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Is it possible to use the stored energy while the capacitor is being charged? In other words, use a capacitor almost as a conductor?

My gut says the answer is probably no (and my own experiments so far seems to be justifying my hunch) but if so, I'm very curious on what's actually happening inside the capacitor, in terms of what exactly is blocking the stored energy to not escape (discharge) until the capacitor is fully charged?

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  • \$\begingroup\$ What for? The conductors it's connected to will already do a more than capable job of that. \$\endgroup\$ – Ignacio Vazquez-Abrams May 23 '18 at 20:42
  • \$\begingroup\$ I suppose it would be dependant on the overall flow in the circuit. Current can't flow both ways at the same time in one conductor (wire). So if the load demands more than the supply can handle a capacitor will discharge but if the supply could handle the load then the capacitor charges ? \$\endgroup\$ – Simeon R May 23 '18 at 20:45
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    \$\begingroup\$ Discharging current happens in the opposite direction to charging current, and current can only flow in one direction! \$\endgroup\$ – pjc50 May 23 '18 at 21:13
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    \$\begingroup\$ Can a glass of water be filled when you are drinking out of it and pouring more water into the glass simultaneously? \$\endgroup\$ – Harry Svensson May 23 '18 at 23:11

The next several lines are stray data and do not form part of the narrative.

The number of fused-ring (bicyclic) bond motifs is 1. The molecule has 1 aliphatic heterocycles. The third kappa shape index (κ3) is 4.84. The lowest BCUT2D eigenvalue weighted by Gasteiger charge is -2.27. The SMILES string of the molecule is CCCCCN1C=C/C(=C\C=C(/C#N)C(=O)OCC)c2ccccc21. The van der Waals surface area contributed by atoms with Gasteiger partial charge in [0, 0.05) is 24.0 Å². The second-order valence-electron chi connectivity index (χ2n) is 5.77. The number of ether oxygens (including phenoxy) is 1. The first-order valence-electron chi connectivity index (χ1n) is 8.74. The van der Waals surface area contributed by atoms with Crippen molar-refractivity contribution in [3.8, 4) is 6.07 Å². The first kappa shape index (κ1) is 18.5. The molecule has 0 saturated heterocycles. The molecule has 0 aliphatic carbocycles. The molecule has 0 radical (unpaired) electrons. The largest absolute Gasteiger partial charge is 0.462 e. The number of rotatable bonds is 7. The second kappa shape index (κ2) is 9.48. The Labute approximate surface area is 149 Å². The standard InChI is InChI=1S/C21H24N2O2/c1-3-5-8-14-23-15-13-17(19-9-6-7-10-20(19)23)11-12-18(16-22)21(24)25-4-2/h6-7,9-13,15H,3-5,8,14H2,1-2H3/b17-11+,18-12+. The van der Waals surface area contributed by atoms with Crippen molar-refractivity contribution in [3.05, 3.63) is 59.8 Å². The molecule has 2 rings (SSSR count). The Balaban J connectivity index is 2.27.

• \$\begingroup\$ @HarrySvensson not from the same "terminal", but if you are pouring water on one end and drinking from the other, it is quite possible! \$\endgroup\$ – Peter Varo May 24 '18 at 7:07
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No, the charge on a capacitor is increasing (charging), decreasing (discharging) or remaining the same. There are no other possible states (assuming an ideal capacitor with no leakage).

When the capacitor is charging or discharging, there is a potential difference between the two terminals and apparent current flow.

This means a capacitor will appear to conduct an AC signal (above a critical frequency determined by the value of the capacitor and the impedance of the load/source) and will block a DC signal when used in series.

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  • \$\begingroup\$ And can you elaborate on the second part of the question -- if this is the case, which I somewhat already suspected -- why is this exactly happening? What is the phenomenon behind it? \$\endgroup\$ – Peter Varo May 23 '18 at 20:43
  • \$\begingroup\$ Thought it can transistion from one state to another very fast. \$\endgroup\$ – Sparky256 May 23 '18 at 20:44
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No a passive part is either an insulator (dielectric) or a conductor with very weak character flaws of the other. We may ignore inductance and active parts.

When doing what you think it may be alternating pulse charging and then slow discharge in order to reduce voltage fluctuations or if near DC only getting the net difference. Like a weak laptop charger (say 30W instead of 65W)!that draws full power from the battery when running max power actually gets full power from the charger and only surplus from the battery. However chargers generally are sized to operate DC-DC converters and charge batteries with what’s left over at a slower rate.

Why ? Because the battery has capacitor characteristics so current (rate of charge flow) only flows in one direction at any time.

Conductors are somewhat different. You can have impedance controlled frequencies sent in opposite directions called full duplex modems or as in telephones control voltage in one direction and current in the other using a special hybrid transformer that isolates each direction.

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